Brian Johnson, a Barclays Plc analyst, has published a report entitled, “Disruptive Mobility.” Its contents might disrupt your ideas about your personal and professional transportation choices. Here are some key points Johnson shares about the future of driving Report summary by Bloomberg:
- Driverless cars will travel twice as many miles as current autos because they will transport multiple family members each day.
- Families will move to having just one car because it doubles as a chauffeur.
- Car ownership rates may fall by almost half.
- U.S. auto sales may drop 40 percent in the next 25 years because of shared driverless cars.
- Car manufacturers will be forced to slash output to remain solvent.
Purely based on what we already know about driverless vehicles, I can definitely see that these predictions could easily come true. Simultaneously, I wonder how quickly the new reality of driving will evolve and to what degree. The reason I say that is that so many of Johnson’s predictions are based on a fundamental assumption. That assumption is that either people do not enjoy driving or at least people prefer not to drive if they have that option.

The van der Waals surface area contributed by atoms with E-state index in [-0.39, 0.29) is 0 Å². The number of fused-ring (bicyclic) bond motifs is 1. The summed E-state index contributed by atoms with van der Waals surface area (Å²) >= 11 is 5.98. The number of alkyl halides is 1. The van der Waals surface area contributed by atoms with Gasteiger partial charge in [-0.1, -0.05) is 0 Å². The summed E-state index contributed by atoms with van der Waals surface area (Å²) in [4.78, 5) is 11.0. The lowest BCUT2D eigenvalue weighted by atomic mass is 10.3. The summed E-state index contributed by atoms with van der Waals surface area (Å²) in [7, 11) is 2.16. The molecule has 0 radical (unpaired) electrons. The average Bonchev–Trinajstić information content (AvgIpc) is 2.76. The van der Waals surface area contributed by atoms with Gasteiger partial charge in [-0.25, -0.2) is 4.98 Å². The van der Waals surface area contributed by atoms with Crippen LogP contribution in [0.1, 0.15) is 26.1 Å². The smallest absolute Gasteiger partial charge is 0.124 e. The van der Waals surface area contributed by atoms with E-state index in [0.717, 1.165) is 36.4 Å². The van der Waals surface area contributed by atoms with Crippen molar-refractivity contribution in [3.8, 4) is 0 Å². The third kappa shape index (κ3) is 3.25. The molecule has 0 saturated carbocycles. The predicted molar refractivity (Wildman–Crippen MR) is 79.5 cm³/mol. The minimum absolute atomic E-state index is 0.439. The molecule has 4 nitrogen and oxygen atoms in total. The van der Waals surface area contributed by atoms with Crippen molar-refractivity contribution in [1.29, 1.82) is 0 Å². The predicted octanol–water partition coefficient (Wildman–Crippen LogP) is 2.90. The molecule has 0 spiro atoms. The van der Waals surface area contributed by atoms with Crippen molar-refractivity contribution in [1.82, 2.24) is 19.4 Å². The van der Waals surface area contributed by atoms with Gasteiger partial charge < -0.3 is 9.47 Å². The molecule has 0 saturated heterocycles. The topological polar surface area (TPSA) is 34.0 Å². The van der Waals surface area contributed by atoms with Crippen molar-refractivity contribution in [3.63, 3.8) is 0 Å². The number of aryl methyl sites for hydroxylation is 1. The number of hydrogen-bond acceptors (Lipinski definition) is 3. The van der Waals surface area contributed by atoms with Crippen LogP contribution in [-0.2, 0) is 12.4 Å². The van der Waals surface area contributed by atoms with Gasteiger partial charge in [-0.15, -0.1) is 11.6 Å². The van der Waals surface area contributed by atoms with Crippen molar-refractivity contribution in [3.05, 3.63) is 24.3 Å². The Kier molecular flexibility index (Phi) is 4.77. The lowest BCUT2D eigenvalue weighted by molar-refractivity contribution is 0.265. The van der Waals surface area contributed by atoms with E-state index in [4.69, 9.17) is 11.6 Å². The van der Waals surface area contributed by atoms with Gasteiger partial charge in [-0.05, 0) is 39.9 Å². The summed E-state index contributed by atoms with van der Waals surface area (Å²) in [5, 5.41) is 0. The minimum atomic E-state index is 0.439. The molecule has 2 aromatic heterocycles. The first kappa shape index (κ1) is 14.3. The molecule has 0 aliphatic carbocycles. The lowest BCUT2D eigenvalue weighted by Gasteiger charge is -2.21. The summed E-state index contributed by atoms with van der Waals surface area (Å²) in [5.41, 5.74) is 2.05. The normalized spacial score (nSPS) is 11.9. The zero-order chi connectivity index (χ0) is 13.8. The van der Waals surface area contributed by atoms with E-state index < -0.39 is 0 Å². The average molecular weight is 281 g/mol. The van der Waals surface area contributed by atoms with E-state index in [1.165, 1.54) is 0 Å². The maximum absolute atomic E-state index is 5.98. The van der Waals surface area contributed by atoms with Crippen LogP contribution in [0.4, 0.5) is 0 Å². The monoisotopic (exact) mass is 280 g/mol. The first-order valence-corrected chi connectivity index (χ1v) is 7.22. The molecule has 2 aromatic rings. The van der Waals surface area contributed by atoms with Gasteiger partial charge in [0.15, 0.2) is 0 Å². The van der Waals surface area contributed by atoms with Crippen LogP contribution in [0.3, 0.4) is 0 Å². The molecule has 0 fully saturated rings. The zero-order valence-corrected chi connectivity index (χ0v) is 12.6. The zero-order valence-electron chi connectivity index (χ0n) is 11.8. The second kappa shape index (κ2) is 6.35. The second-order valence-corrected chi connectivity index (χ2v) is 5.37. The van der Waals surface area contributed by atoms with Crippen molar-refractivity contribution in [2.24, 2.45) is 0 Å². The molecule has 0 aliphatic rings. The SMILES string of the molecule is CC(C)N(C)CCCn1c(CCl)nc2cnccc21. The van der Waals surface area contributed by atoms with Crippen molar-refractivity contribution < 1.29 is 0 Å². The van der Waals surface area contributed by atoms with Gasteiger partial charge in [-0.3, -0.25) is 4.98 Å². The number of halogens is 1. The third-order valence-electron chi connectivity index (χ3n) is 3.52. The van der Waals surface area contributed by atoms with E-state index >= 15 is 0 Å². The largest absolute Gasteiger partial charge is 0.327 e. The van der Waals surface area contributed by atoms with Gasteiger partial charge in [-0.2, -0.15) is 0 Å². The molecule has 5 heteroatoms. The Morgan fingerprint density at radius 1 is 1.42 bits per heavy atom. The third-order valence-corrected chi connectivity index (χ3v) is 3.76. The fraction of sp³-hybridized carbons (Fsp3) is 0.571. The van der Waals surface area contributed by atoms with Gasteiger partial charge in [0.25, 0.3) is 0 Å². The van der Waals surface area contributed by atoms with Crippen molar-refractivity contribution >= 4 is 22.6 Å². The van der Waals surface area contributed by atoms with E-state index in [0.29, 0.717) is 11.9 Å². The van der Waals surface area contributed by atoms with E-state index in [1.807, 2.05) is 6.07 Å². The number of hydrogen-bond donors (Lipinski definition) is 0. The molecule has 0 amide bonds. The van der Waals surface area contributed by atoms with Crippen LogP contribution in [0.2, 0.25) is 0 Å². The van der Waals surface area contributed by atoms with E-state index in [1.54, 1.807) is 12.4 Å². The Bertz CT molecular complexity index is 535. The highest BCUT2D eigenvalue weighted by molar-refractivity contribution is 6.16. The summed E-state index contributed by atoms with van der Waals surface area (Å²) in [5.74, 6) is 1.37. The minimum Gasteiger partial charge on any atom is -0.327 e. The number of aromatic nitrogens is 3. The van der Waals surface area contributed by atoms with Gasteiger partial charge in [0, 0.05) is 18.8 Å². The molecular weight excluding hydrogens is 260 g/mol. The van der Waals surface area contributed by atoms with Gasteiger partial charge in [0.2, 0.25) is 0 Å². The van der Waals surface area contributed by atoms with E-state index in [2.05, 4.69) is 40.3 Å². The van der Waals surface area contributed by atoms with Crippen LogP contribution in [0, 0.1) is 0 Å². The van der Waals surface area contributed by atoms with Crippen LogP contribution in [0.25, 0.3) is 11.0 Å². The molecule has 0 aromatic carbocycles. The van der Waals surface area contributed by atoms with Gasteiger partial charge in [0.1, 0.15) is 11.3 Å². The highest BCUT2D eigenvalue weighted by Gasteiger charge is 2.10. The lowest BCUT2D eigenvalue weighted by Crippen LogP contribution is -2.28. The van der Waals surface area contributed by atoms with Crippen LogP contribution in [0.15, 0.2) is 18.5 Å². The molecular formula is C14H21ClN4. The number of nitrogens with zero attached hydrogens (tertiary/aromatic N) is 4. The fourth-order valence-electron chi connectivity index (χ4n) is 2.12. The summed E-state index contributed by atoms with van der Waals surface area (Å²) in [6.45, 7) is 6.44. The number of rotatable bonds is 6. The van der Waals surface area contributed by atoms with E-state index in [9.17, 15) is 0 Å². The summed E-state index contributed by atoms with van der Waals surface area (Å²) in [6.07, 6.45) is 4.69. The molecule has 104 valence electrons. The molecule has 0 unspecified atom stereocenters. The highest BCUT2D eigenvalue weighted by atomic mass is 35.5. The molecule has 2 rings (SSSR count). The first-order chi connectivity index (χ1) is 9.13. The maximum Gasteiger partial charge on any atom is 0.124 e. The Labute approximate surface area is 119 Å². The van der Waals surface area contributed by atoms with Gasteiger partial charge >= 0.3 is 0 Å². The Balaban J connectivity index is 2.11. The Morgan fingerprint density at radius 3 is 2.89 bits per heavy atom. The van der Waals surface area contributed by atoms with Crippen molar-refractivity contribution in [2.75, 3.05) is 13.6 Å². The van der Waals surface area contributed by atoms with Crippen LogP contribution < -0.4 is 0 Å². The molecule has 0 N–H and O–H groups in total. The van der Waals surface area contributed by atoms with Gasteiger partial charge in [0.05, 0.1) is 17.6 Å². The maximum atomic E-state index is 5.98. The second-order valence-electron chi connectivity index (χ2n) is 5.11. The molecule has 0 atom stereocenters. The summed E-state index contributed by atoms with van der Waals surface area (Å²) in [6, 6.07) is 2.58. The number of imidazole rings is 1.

Here is the problem with that slippery assumption. There are two kinds of people. Some people will still love to drive because they love being in control and they love savoring the driving experience. Some people will love to let the vehicle do the driving because they love to get other things done (reading, working, talking, sleeping) while a high-tech machine accurately and safely transports them to their destination. Exactly how and where that divide occurs is anybody’s guess. And therein lies the problem with Johnson’s projections about the future of driving. It will all come down to people’s comfort level with the new reality of driving, and much of that at this stage is based on assumptions.
Who knows? Perhaps someday you will reminisce with a friend:
“And can you believe that back in the dark ages we actually took our lives in our hands by hurtling down these highways at 70 miles per hour thinking we could control that machine better than a computer can at 110?”